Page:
A Vector Image is a representation of an image as an array of pixels, the images are often photographic.
Computer monitors are made of up tiny rectangular cells called pixels and images are constructed from these tiny cells. The size and distance of the cell from each other determines the quality of the images produced – the smaller and closer, the better. This in essence increases the size of files needed to store the data.
When images are magnified and the number of pixels is kept the same, the number of each pixel grows therefore, causing the image to become pixilated when viewed with the eyes. This means that a small picture becomes grainy when it is zoomed out or the resolution is increased beyond a certain threshold.
Designers convert jpg to vector to eliminate this problem. Vector graphics stores the shapes, line and color that make up an image as a mathematical formula. Hence, when enlarging the image, the vector program recreates the image using this formula thereby creating the best possible screen image with the given screen resolution.
This means that since the vector program recreates the image using mathematical formulae, it can scale the image to any size as long as the screen resolution permits it. Printing such images to paper gives a much sharper and clearer image with higher resolution than what shows on the screen.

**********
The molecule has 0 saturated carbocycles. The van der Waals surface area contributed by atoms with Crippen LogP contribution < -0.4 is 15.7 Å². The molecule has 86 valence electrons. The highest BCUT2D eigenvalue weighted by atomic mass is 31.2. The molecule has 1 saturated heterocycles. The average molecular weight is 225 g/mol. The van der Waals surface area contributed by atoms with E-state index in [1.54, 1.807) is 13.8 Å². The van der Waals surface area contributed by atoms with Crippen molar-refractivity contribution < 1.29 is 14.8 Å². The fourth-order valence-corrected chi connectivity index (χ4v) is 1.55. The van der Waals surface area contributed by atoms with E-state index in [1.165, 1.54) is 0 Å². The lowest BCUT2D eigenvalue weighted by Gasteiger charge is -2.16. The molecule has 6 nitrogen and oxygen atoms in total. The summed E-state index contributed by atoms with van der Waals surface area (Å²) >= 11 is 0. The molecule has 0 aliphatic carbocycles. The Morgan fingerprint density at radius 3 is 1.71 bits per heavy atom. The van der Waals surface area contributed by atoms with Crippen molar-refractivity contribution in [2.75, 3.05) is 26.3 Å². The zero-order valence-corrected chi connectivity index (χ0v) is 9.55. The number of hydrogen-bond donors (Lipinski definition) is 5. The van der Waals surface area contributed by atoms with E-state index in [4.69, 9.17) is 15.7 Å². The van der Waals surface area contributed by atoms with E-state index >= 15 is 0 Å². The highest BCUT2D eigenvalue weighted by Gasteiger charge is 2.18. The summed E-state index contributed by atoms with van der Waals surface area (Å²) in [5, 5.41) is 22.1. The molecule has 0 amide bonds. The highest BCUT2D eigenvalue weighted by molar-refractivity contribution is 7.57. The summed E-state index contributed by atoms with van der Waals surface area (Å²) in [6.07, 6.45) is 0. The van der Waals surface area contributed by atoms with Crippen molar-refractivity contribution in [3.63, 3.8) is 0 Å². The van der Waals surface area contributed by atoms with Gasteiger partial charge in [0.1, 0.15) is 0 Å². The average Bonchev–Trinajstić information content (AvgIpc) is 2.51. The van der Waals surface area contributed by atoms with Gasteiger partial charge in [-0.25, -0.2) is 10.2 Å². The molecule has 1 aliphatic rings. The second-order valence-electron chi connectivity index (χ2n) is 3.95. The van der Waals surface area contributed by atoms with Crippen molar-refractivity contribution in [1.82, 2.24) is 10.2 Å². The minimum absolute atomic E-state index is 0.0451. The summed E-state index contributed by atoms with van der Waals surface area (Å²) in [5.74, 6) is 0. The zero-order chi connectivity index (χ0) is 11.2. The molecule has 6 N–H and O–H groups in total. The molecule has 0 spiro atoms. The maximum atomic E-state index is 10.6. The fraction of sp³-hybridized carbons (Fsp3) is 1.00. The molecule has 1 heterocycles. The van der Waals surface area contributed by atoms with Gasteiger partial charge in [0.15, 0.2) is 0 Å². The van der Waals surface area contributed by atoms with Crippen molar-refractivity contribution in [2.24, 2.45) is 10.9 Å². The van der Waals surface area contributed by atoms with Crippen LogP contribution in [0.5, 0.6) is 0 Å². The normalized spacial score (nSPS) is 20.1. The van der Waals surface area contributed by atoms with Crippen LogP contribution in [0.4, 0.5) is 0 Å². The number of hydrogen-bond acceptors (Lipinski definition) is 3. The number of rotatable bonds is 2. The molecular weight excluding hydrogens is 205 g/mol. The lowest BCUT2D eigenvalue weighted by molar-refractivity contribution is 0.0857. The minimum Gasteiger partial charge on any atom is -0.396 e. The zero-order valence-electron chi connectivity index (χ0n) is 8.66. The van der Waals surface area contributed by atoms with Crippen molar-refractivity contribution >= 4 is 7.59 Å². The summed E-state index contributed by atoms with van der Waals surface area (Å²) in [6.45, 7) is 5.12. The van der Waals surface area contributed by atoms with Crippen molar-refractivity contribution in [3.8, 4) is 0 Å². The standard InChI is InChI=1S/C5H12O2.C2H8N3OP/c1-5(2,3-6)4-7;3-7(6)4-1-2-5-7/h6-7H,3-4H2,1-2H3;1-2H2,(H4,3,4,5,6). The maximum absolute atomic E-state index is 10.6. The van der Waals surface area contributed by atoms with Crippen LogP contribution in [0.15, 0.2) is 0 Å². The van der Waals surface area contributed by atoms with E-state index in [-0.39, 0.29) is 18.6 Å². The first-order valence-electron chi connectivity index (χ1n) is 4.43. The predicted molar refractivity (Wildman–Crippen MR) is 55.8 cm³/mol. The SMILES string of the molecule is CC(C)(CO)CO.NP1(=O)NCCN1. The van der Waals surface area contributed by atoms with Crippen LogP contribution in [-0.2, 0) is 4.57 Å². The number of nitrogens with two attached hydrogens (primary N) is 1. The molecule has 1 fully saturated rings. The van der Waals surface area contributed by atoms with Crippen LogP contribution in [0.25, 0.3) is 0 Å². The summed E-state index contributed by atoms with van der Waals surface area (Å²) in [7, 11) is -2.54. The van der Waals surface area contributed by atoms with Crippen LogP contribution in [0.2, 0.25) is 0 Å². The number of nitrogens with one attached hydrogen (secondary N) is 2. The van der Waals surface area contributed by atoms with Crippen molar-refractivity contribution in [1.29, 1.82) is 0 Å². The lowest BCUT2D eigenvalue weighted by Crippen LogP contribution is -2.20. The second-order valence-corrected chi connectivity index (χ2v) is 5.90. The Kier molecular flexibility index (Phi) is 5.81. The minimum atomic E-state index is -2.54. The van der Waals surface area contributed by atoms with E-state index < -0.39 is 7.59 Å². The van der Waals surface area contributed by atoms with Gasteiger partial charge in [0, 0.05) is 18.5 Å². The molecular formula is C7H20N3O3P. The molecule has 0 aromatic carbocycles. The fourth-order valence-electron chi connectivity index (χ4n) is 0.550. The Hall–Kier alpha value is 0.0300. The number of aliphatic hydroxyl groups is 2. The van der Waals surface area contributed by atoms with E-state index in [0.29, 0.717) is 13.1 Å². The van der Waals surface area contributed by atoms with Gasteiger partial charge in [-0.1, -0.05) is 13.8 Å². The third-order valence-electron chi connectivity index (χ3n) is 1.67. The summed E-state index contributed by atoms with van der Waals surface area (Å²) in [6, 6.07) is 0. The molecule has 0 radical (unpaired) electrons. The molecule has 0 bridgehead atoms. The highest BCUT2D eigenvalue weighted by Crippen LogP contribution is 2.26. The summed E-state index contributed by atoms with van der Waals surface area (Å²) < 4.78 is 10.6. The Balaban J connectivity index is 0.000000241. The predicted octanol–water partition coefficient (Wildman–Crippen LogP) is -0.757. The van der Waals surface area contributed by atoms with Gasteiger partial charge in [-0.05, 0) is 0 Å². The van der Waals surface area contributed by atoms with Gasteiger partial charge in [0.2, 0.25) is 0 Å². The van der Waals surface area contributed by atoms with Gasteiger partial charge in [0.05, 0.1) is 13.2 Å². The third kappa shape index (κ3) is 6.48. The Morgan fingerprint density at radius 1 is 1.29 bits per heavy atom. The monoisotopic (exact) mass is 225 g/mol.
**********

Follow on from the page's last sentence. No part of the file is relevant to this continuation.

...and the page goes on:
The software to convert jpg files to vector is usually very expensive. The much less expensive ones have limited color reproduction capacity.
To convert jpg to vector with unlimited color capacity, open-source software might be the solution. Follow the steps carefully.
1. Browse for an open source vector imaging software called Inkscape.
2. Click the download link and run the program to install it on your computer.
3. After installation, click ‘Open Program’. Not much advanced knowledge is needed to use this program as it is very user-friendly.
4. Select ‘File’ from the drop-down menu bar at the top and, select ‘Import’. Choose the Jpg file you need to convert and proceed.
5. From the drop-down menu bar, select ‘Path’ and then ‘Trace Bitmap’. This action opens another window to adjust settings and there is a preview of the changes on the right.
6. Select the ‘Colours’ option and increase the number of ‘Scans’ several times
7. Click on the ‘Update’ menu. Increasing the number of scans increases the resolution, the file size and the speed at which the document will render. Play around with the settings to suit your image requirements and update it regularly.
8. Save the image as an.eps file and your jpg image is now vector!